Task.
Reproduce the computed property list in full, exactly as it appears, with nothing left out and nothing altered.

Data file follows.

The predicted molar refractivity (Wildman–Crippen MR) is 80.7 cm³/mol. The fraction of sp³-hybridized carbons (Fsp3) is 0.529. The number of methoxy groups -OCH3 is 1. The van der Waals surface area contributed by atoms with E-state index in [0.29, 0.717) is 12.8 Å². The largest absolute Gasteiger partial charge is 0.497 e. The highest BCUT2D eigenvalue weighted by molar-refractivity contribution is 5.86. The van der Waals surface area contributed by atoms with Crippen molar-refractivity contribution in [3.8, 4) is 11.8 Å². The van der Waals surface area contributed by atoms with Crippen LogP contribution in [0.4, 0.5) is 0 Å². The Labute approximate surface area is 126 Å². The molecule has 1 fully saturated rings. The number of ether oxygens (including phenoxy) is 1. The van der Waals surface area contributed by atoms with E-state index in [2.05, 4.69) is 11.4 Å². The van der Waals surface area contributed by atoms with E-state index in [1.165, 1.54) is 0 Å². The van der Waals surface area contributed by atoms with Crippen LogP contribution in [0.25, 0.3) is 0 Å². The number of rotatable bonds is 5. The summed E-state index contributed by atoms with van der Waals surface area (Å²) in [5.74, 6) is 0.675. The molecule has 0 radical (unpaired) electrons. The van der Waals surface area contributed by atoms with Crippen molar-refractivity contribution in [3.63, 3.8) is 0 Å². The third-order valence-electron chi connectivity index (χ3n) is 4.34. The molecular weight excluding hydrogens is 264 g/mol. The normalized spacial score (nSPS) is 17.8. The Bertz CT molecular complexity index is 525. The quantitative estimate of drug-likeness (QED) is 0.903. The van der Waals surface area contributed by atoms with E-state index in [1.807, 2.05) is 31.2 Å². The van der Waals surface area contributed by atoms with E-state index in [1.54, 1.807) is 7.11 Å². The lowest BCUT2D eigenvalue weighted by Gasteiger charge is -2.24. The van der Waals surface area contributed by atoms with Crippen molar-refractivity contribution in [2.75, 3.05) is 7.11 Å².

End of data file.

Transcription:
The predicted molar refractivity (Wildman–Crippen MR) is 80.7 cm³/mol. The fraction of sp³-hybridized carbons (Fsp3) is 0.529. The number of methoxy groups -OCH3 is 1. The van der Waals surface area contributed by atoms with E-state index in [0.29, 0.717) is 12.8 Å². The largest absolute Gasteiger partial charge is 0.497 e. The highest BCUT2D eigenvalue weighted by molar-refractivity contribution is 5.86. The van der Waals surface area contributed by atoms with Crippen molar-refractivity contribution in [3.8, 4) is 11.8 Å². The van der Waals surface area contributed by atoms with Crippen LogP contribution in [0.4, 0.5) is 0 Å². The Labute approximate surface area is 126 Å². The molecule has 1 fully saturated rings. The number of ether oxygens (including phenoxy) is 1. The van der Waals surface area contributed by atoms with E-state index in [2.05, 4.69) is 11.4 Å². The van der Waals surface area contributed by atoms with E-state index in [1.165, 1.54) is 0 Å². The van der Waals surface area contributed by atoms with Crippen LogP contribution in [0.25, 0.3) is 0 Å². The number of rotatable bonds is 5. The summed E-state index contributed by atoms with van der Waals surface area (Å²) in [5.74, 6) is 0.675. The molecule has 0 radical (unpaired) electrons. The van der Waals surface area contributed by atoms with Crippen molar-refractivity contribution in [3.63, 3.8) is 0 Å². The third-order valence-electron chi connectivity index (χ3n) is 4.34. The molecular weight excluding hydrogens is 264 g/mol. The normalized spacial score (nSPS) is 17.8. The Bertz CT molecular complexity index is 525. The quantitative estimate of drug-likeness (QED) is 0.903. The van der Waals surface area contributed by atoms with E-state index in [1.807, 2.05) is 31.2 Å². The van der Waals surface area contributed by atoms with E-state index in [1.54, 1.807) is 7.11 Å². The lowest BCUT2D eigenvalue weighted by Gasteiger charge is -2.24. The van der Waals surface area contributed by atoms with Crippen molar-refractivity contribution in [2.75, 3.05) is 7.11 Å².